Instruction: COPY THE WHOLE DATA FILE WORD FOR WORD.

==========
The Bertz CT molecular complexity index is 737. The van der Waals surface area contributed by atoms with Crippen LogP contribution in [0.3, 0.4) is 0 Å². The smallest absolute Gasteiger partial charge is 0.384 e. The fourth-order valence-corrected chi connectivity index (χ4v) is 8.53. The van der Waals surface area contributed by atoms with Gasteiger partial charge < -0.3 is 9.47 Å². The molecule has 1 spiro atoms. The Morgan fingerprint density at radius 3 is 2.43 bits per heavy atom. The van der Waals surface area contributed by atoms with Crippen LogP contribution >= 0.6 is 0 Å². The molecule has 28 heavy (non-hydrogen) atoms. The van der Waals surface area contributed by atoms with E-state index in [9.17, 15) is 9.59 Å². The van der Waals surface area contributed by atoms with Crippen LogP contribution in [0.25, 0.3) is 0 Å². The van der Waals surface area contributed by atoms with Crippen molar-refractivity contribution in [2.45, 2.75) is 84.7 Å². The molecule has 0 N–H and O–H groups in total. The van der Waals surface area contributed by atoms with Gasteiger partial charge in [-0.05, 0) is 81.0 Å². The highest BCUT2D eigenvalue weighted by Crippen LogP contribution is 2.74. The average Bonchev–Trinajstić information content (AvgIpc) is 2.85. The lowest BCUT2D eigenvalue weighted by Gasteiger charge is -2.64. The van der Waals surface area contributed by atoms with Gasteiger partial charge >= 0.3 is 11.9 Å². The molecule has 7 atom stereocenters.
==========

The Bertz CT molecular complexity index is 737. The van der Waals surface area contributed by atoms with Crippen LogP contribution in [0.3, 0.4) is 0 Å². The smallest absolute Gasteiger partial charge is 0.384 e. The fourth-order valence-corrected chi connectivity index (χ4v) is 8.53. The van der Waals surface area contributed by atoms with Gasteiger partial charge < -0.3 is 9.47 Å². The molecule has 1 spiro atoms. The Morgan fingerprint density at radius 3 is 2.43 bits per heavy atom. The van der Waals surface area contributed by atoms with Crippen LogP contribution >= 0.6 is 0 Å². The molecule has 28 heavy (non-hydrogen) atoms. The van der Waals surface area contributed by atoms with E-state index in [9.17, 15) is 9.59 Å². The van der Waals surface area contributed by atoms with Crippen LogP contribution in [0.25, 0.3) is 0 Å². The van der Waals surface area contributed by atoms with Crippen molar-refractivity contribution in [2.45, 2.75) is 84.7 Å². The molecule has 0 N–H and O–H groups in total. The van der Waals surface area contributed by atoms with Gasteiger partial charge in [-0.05, 0) is 81.0 Å². The highest BCUT2D eigenvalue weighted by Crippen LogP contribution is 2.74. The average Bonchev–Trinajstić information content (AvgIpc) is 2.85. The lowest BCUT2D eigenvalue weighted by Gasteiger charge is -2.64. The van der Waals surface area contributed by atoms with Gasteiger partial charge >= 0.3 is 11.9 Å². The molecule has 7 atom stereocenters.